son_of_saul_2Year: 2015
Director: Laszlo Nemes
Writer(s): Laszlo Nemes, Clara Royer
Region of Origin: Hungary
Aspect Ratio: 1.37:1
Rating: R
35mm, Color, 107 mins

Synopsis: In the horror of 1944 Auschwitz, a prisoner forced to burn the corpses of his own people finds moral survival upon trying to salvage from the flames the body of a boy he takes for his son. (Source)

Movies help us come to terms with the world around us, and Laszlo Nemes’ Son of Saul is the best example of this. Though countless films have been made about the Holocaust, Nemes’ interpretation is unlike anything we’ve ever seen before. We already know the tragedy of the event and the unspeakable acts of evil that occurred, but here, Nemes’ uses it as a backdrop to subvert the idea of hope, focusing not on one man’s struggle to survive, but to find redemption within his grim situation. It’s an unrelentingly raw and unforgiving experience that doesn’t try to create false sympathy through archetypal villains or heroes, but instead immerses us into a nightmare that explores the lives which were so savagely extinguished. Melding a heart-stopping mixture of craft and emotional authenticity, Son of Saul is a cinematic achievement of the highest order.

Saul is a Sonderkommando, a Jew forced to work in an Auschwitz death camp who aids to dispose of his own people. Arguably numb to the horrors around him, he’s proficient at his job and does what he’s told, but any life in him left a long time ago. Then one day, Saul finds the body of a young boy, a Hungarian like him, who he takes an interest in. He pleads for permission to give the boy a proper burial, and a Nazi doctor takes pity on him, helping him smuggle the body for burial. With Saul’s Sonderkommando unit expected to be terminated any day now, he ignores any of his companions’ attempt at rebellion to find a Rabbi for the boy’s burial. Over the course of a few days, Saul works towards his goal at any cost.

The most stunning part about Nemes’ film is how immersive it is. Told solely through extended long takes and a tight Academy aspect ratio, the film evokes an almost first person perspective, with the camera hovering over Saul’s shoulders as he’s relentlessly shuffled from one chaotic scene to the next. There’s a constant unease that comes with this kind of delivery, even as the carnage of each scene spills into the periphery of our view but never fully comes into focus. As Saul is forced to drag naked dead bodies like slabs of meat, loot jewelry from clothes left behind, and is verbally berated and physical assaulted by his captors, we feel rather than see the horrors that he’s going through without oversimplification or gratuitous exploitation. The miracle of it all, besides the escalating technical craftsmanship, is that Nemes’ presentation is never empty showmanship, but instead an honest depiction of intimate tragedy amidst a larger and more futile struggle.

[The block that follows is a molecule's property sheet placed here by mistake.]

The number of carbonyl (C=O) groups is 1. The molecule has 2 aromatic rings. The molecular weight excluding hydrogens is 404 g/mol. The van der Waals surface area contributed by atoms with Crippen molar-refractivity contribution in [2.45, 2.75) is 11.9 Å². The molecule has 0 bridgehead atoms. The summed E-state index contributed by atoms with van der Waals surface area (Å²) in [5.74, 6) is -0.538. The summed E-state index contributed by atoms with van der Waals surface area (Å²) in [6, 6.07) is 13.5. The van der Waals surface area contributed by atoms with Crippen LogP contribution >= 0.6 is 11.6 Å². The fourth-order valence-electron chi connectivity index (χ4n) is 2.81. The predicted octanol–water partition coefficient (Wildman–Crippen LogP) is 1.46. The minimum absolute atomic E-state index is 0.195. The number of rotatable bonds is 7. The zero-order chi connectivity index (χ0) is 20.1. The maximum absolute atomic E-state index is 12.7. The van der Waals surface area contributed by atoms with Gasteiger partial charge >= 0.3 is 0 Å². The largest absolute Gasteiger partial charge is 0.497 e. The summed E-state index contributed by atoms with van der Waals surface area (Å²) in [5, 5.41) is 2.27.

son_of_saul_3All of Nemes’ craft would be meaningless however, if it weren’t for the searing performance of star Geza Rohrig as the titular Saul. As he is both our focal point and audience surrogate, he allows us to project our horror on to his experience, while also allowing us to be on the journey alongside him. Much of the film’s most harrowing moments come from the camera trained squarely on his face, as he emotes the horror of a given scene or predicament – it’s thanks to him that the film feels as real as it does. Even more impressive, is that he’s able to convey so much despite limited dialogue. It’s truly a transfixing performance that’s as unforgettable as it is heartbreaking.

The biggest testament to Nemes’ film is that it suffocates you while you’re experiencing it, but gets even deeper under your skin with time. You truly don’t understand the full weight of it until it hits you much later, and even then, its revelatory nature is one that resonates with comprehensive ferocity. Needless to say, this isn’t a movie that concludes with a neat bow or easy answers, but one that makes us us rethink everything we thought we knew about our primal instincts. At its most fundamental level, Son of Saul is one of the best films about humanity ever made, examining the evil that we’re capable of, but also the faith that drives our lives no matter how grim our situation may be.